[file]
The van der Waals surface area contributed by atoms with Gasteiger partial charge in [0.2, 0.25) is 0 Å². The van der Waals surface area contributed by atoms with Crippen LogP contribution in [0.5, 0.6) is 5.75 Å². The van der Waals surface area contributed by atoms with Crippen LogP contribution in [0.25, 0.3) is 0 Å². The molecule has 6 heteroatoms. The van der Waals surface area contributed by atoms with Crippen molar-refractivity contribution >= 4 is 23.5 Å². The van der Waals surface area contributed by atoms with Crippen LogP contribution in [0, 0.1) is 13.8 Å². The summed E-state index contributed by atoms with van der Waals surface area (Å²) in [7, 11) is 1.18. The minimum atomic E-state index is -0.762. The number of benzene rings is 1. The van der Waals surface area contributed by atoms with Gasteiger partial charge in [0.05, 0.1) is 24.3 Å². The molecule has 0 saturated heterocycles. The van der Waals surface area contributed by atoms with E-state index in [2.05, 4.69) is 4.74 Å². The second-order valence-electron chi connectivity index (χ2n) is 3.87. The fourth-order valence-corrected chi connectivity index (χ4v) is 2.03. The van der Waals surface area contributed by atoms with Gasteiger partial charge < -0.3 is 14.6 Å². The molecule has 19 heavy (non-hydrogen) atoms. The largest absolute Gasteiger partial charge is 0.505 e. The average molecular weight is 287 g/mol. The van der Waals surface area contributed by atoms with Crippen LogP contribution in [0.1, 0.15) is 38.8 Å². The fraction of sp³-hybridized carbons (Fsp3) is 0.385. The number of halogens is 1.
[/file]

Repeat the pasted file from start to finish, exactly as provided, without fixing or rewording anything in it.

The van der Waals surface area contributed by atoms with Gasteiger partial charge in [0.2, 0.25) is 0 Å². The van der Waals surface area contributed by atoms with Crippen LogP contribution in [0.5, 0.6) is 5.75 Å². The van der Waals surface area contributed by atoms with Crippen LogP contribution in [0.25, 0.3) is 0 Å². The molecule has 6 heteroatoms. The van der Waals surface area contributed by atoms with Crippen molar-refractivity contribution >= 4 is 23.5 Å². The van der Waals surface area contributed by atoms with Crippen LogP contribution in [0, 0.1) is 13.8 Å². The summed E-state index contributed by atoms with van der Waals surface area (Å²) in [7, 11) is 1.18. The minimum atomic E-state index is -0.762. The number of benzene rings is 1. The van der Waals surface area contributed by atoms with Gasteiger partial charge in [0.05, 0.1) is 24.3 Å². The molecule has 0 saturated heterocycles. The van der Waals surface area contributed by atoms with E-state index in [2.05, 4.69) is 4.74 Å². The second-order valence-electron chi connectivity index (χ2n) is 3.87. The fourth-order valence-corrected chi connectivity index (χ4v) is 2.03. The van der Waals surface area contributed by atoms with Gasteiger partial charge < -0.3 is 14.6 Å². The molecule has 19 heavy (non-hydrogen) atoms. The largest absolute Gasteiger partial charge is 0.505 e. The average molecular weight is 287 g/mol. The van der Waals surface area contributed by atoms with Crippen LogP contribution in [0.1, 0.15) is 38.8 Å². The fraction of sp³-hybridized carbons (Fsp3) is 0.385. The number of halogens is 1.